Home » Evaluation of a Proposed Static Pressure Ratio Balancing Method for Industrial Exhaust Ventilation Systems by Holly G. Zimmerman (nee Geiger)
Evaluation of a Proposed Static Pressure Ratio Balancing Method for Industrial Exhaust Ventilation Systems Holly G. Zimmerman (nee Geiger)

Evaluation of a Proposed Static Pressure Ratio Balancing Method for Industrial Exhaust Ventilation Systems

Holly G. Zimmerman (nee Geiger)

Published
ISBN :
Kindle Edition
104 pages
Enter the sum

 About the Book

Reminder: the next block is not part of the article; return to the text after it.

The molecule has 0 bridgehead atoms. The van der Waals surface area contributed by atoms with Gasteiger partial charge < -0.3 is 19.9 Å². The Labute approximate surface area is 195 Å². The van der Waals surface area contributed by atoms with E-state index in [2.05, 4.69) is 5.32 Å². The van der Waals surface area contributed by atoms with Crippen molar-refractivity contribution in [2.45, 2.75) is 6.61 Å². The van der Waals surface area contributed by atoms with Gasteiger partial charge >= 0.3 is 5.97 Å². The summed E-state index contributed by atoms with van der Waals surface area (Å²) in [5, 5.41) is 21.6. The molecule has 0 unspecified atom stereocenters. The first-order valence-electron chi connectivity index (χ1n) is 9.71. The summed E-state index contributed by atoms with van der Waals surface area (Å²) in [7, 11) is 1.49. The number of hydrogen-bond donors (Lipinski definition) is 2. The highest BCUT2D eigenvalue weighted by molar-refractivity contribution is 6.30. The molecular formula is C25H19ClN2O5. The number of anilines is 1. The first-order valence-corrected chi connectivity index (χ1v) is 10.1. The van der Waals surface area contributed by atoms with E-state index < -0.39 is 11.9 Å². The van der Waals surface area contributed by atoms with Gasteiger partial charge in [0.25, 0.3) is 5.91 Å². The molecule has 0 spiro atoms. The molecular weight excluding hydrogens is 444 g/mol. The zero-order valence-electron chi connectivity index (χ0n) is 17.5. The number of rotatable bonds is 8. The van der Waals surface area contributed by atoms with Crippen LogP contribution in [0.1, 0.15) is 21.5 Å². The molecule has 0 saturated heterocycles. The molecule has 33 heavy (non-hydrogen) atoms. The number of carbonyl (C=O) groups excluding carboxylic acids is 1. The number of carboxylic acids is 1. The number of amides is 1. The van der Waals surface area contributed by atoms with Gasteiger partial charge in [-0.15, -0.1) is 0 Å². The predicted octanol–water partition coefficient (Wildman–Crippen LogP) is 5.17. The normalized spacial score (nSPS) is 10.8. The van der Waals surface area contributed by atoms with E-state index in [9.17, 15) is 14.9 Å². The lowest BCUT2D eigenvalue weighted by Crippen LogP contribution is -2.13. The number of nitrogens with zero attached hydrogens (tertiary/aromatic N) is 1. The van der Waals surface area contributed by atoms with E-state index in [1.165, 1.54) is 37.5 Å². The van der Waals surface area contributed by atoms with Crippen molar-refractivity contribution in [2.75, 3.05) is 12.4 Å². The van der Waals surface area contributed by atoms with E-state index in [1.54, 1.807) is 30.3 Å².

The distribution of airflow to hoods in industrial exhaust ventilation systems often must be changed in response to changes in processes. Rather than taking the drastic step of reconstructing the ventilation system using the most optimum ductMoreThe distribution of airflow to hoods in industrial exhaust ventilation systems often must be changed in response to changes in processes. Rather than taking the drastic step of reconstructing the ventilation system using the most optimum duct diameters to achieve airflows and velocities, dampers can be employed to meet the latest airflow demands. Current damper adjustment procedures are notoriously tedious and challenging. These balancing methods, based on achieving target airflows one duct at a time, are iterative and time consuming since each adjustment affects airflows throughout the system. For that reason, by the time the last damper is adjusted, the first branches inevitably produce incorrect flows, forcing second and third rounds of adjustments.This study tested the accuracy of a proposed damper adjustment method that may be faster and more accurate than current procedures. The method is based upon predictions of ratios of the static pressures (SP) upstream and downstream of the dampers that should exist if the dampers were correctly adjusted. For this study, the necessary SP ratios were calculated using the target airflows and either published loss coefficients given the system characteristics or loss coefficients determined from baseline observed airflows and pressures. The dampers were then adjusted so that each ratio of measured static pressures was as close as possible to the target values for that duct. After the dampers were adjusted by this procedure, the resulting airflows were measured, and the deviations from target duct velocities were computed. The technique was tested on four airflow distributions, with one round of repeat measurements for each. The data was analyzed to distinguish between error due to the method itself and errors due to measurements.